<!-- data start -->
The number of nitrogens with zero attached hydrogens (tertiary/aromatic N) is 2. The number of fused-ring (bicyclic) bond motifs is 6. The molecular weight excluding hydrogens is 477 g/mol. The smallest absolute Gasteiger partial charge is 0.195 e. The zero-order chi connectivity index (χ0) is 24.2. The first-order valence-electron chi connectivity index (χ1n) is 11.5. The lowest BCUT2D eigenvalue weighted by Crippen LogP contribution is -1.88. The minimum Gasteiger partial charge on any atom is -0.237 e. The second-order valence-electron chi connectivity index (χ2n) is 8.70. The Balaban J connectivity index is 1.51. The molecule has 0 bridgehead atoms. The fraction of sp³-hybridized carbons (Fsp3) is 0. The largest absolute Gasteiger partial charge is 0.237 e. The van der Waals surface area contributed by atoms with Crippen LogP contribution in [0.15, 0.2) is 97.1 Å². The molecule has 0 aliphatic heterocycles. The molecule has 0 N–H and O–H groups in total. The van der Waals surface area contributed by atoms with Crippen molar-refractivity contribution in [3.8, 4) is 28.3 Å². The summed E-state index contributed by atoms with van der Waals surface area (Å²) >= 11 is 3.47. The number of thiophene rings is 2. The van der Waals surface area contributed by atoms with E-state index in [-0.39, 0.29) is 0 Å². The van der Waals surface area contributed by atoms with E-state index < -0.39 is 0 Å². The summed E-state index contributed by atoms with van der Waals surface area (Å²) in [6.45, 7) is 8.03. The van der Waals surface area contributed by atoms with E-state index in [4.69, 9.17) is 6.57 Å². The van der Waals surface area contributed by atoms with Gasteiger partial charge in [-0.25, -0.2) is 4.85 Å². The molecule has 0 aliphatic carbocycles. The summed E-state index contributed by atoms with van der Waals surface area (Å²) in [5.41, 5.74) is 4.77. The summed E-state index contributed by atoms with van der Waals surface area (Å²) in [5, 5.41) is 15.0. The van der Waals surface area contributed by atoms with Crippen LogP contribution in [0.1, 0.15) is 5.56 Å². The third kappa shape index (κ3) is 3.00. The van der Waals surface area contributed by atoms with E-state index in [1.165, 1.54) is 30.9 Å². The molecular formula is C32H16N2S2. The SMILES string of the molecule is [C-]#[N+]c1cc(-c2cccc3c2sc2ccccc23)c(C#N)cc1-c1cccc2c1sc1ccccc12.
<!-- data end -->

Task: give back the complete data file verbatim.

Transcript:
The number of nitrogens with zero attached hydrogens (tertiary/aromatic N) is 2. The number of fused-ring (bicyclic) bond motifs is 6. The molecular weight excluding hydrogens is 477 g/mol. The smallest absolute Gasteiger partial charge is 0.195 e. The zero-order chi connectivity index (χ0) is 24.2. The first-order valence-electron chi connectivity index (χ1n) is 11.5. The lowest BCUT2D eigenvalue weighted by Crippen LogP contribution is -1.88. The minimum Gasteiger partial charge on any atom is -0.237 e. The second-order valence-electron chi connectivity index (χ2n) is 8.70. The Balaban J connectivity index is 1.51. The molecule has 0 bridgehead atoms. The fraction of sp³-hybridized carbons (Fsp3) is 0. The largest absolute Gasteiger partial charge is 0.237 e. The van der Waals surface area contributed by atoms with Crippen LogP contribution in [0.15, 0.2) is 97.1 Å². The molecule has 0 aliphatic heterocycles. The molecule has 0 N–H and O–H groups in total. The van der Waals surface area contributed by atoms with Crippen molar-refractivity contribution in [3.8, 4) is 28.3 Å². The summed E-state index contributed by atoms with van der Waals surface area (Å²) >= 11 is 3.47. The number of thiophene rings is 2. The van der Waals surface area contributed by atoms with E-state index in [-0.39, 0.29) is 0 Å². The van der Waals surface area contributed by atoms with E-state index < -0.39 is 0 Å². The summed E-state index contributed by atoms with van der Waals surface area (Å²) in [6.45, 7) is 8.03. The van der Waals surface area contributed by atoms with E-state index in [4.69, 9.17) is 6.57 Å². The van der Waals surface area contributed by atoms with Gasteiger partial charge in [-0.25, -0.2) is 4.85 Å². The molecule has 0 aliphatic carbocycles. The summed E-state index contributed by atoms with van der Waals surface area (Å²) in [5.41, 5.74) is 4.77. The summed E-state index contributed by atoms with van der Waals surface area (Å²) in [5, 5.41) is 15.0. The van der Waals surface area contributed by atoms with Crippen LogP contribution in [0.1, 0.15) is 5.56 Å². The third kappa shape index (κ3) is 3.00. The van der Waals surface area contributed by atoms with E-state index in [1.165, 1.54) is 30.9 Å². The molecular formula is C32H16N2S2. The SMILES string of the molecule is [C-]#[N+]c1cc(-c2cccc3c2sc2ccccc23)c(C#N)cc1-c1cccc2c1sc1ccccc12.